Definitely some good advice in this post. I would create the blog in a sub directory so that the files don’t interfere with the main site and the main site can bring in the visitors who will then visit the blog if they choose to.

  • Hesham

    I agree that the home page should be talking about the product in general, and the blog should be linked to the main menus of the website!

  • Zeesu

    i think the point of 2-3 years is quite valid.when we start blogging or any other business we need to think what our business will be like in 2-3 years and plan accordingly.

  • Suzanne Franco Land

    Great post … what about installing WordPress on the root but using the feature where you use a static page on the main page? That way you’d have both? You can add as many pages to the navigation as you’d like and then at the end of the navigation you add a “page” called blog … and it goes to the blog posts. Good luck. *SmiLes* Suzanne

  • Gabe | freebloghelp.com

    The answer definitely depends on the type of business. In many cases, the blog page will actually have more activity than the rest of the site combined.

    That kind of traffic only helps build the brand. As long as there’s a call to action from the blog page, making it more prominent is perfectly fine.

  • BWI

    Here is the way I like to think of it. Let’s assume you put it on its own domain. My first question I like to ask, is who is going to market your blog? If you are using your blog to market your site, the blog will need marketing first. Seems kind of backwards to me.

    The next thing I know, is that visitors hate being taken off a website unexpectedly. Assuming you have a link to your blog on your main site, are you really going to intentionally lead them off? I smell loss of interest right around the corner. If you can keep them on site, odds are good they will come back the the sales page.

    Keeping a blog on the main domain could also simply capture that search engine audience. The search traffic will come on an active blog. Do you want that search traffic digging around your blog only, or would you like to see them going to your root and find something even better?

  • Laura

    Yeah, I wish I’d know what I know now… I had a struggle migrating one of my blogs from one domain to another… php is a pain for a non-expert!

    Having said that, I’ve found that as I’ve posted, my voice and my strategy (monetization) has developed and matured. My thinking has expanded… so in some ways hindsight is fab, but we can only work on the strategy we’re implementing at the time, I guess.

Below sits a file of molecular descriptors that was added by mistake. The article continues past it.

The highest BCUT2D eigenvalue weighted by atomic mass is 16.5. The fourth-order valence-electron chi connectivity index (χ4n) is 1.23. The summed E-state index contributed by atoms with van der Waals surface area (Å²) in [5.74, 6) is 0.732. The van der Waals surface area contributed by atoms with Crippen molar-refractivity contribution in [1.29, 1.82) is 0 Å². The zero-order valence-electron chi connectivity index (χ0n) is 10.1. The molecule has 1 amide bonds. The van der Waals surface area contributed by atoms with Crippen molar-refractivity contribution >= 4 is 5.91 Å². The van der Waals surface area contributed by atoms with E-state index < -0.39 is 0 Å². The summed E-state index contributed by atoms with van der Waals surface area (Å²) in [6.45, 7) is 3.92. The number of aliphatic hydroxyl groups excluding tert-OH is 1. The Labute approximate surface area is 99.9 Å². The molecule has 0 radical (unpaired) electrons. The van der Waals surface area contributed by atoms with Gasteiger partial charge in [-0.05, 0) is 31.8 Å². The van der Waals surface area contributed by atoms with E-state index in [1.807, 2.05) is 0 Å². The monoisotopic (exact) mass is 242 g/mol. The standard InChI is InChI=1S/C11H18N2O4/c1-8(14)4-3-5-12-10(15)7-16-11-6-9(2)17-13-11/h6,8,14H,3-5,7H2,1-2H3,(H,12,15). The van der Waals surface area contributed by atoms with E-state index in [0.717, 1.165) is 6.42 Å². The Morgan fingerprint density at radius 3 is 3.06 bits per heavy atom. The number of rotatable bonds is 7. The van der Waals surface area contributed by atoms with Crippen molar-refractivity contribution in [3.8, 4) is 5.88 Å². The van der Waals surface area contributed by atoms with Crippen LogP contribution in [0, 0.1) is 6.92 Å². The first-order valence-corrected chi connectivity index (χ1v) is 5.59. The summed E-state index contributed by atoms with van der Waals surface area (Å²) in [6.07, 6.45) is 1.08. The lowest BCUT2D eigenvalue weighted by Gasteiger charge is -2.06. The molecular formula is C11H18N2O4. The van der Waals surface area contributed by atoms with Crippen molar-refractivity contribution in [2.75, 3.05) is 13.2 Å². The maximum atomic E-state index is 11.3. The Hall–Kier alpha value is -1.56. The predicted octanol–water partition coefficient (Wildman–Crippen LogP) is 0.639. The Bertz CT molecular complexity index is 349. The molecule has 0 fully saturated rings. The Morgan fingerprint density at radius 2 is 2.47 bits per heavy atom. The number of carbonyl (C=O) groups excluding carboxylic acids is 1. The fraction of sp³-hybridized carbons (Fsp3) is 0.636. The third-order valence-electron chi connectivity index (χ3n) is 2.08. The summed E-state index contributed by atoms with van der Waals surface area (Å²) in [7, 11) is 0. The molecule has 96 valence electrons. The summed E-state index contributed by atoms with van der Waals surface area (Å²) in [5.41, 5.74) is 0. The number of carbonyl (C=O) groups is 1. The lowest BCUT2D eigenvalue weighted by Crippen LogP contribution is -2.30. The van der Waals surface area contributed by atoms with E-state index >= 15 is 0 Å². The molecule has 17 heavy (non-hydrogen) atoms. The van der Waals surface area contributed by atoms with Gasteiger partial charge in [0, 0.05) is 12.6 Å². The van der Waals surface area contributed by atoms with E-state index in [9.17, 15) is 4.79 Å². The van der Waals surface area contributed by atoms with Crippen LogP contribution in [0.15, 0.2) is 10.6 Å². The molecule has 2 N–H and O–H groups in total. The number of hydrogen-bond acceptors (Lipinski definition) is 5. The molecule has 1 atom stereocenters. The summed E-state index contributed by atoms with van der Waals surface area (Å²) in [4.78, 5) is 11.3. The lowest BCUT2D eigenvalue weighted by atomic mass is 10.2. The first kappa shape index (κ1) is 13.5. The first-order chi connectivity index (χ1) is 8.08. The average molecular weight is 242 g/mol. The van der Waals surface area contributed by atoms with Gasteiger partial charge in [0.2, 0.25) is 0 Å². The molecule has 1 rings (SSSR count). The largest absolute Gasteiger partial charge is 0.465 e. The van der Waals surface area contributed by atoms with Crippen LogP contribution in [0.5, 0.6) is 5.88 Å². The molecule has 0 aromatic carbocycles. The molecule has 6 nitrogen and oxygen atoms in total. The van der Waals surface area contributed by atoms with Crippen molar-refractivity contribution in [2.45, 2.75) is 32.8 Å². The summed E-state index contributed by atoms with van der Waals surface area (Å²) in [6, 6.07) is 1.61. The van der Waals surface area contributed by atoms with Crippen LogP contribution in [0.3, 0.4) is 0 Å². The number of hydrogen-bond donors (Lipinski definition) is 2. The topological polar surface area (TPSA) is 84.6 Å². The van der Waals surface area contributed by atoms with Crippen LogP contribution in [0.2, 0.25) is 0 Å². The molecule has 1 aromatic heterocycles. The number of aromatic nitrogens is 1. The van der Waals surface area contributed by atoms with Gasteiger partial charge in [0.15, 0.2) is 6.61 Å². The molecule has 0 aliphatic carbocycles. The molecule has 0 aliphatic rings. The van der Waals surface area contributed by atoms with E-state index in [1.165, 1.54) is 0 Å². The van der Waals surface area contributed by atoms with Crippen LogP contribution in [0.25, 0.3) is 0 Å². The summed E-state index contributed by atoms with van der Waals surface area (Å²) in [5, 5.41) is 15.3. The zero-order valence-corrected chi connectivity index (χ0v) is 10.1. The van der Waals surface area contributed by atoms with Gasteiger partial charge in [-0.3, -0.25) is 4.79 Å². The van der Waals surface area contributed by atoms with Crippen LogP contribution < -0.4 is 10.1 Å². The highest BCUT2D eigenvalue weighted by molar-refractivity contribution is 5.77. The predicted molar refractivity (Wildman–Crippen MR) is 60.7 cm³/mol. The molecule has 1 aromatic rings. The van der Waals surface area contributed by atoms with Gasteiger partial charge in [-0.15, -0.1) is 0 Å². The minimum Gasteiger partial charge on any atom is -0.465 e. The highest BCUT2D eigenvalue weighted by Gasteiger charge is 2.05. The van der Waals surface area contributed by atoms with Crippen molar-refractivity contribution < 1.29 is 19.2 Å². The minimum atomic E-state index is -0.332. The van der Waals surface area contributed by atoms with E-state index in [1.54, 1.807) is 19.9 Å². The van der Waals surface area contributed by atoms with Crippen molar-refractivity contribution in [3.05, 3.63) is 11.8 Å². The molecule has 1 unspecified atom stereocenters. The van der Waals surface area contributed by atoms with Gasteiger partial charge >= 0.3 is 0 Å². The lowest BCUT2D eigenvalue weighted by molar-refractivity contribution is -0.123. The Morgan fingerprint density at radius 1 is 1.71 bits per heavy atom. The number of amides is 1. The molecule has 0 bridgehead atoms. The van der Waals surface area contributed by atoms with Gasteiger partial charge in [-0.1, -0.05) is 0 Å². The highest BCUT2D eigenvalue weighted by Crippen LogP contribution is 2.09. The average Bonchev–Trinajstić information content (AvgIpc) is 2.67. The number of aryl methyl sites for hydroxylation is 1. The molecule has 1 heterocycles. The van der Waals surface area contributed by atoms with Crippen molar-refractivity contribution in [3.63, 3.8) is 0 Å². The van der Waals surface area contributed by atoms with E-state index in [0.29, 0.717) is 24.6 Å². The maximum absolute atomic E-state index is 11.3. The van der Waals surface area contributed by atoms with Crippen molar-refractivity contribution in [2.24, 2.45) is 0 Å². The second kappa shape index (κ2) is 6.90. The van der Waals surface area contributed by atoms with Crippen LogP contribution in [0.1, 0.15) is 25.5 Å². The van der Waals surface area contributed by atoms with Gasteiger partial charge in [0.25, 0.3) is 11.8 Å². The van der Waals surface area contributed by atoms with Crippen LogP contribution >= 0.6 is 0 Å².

Thanks for the post Daniel. Some food for thought 🙂

  • Tinh

    I think it depends on your strategies. I you keep this as personal, it would be much nicer rather than converting it into company root website

  • Franck Silvestre

    I’m glad I read your advice, blog are good to communicate, but there are too many distractions, and this crush conversions.

    It’s usually what I do. I run my blogs on subdomains.

    Franck

  • Keith Davis

    My solution is excactly what you pointed out Daniel “you could create a small section in the homepage to display the latest posts from the blog”.

    So my homepage (once my theme is uploaded and activated) will look like a regular business website and the blog section will have lots of articles that will hopefully boost traffic.

    Long live wordpress as a CMS!

  • Howard Young

    Daniel’s right… having a vision of what can transpire in the next two or three years requires long-term planning (a good thing). It’s easy to get wrapped up in what you’re doing at the moment and wind up leaving the future to itself.

    I have done both, subs and roots because the websites were used for different purposes and have found some success each way.

    The nice thing about most blogging platforms is you can back them up, tear them down and re-launch them without too much inconvenience.

    Take a peek at what the competition is doing in your niche(s) and if you find a pattern in the successful blogs, try the same with yours.

    Good luck Chris!

    Howard

  • Keith tree service austin

    I would put the blog under you main domain. Just make sure to do your blog in wordpress, and then make sure you use a theme that is well suited to work as content management for a website. Then, you can tell word press which “page” to post your blog entries to and you can have normal pages just like a normal website right along side your blog. I use thematic for the sites I build and it works great.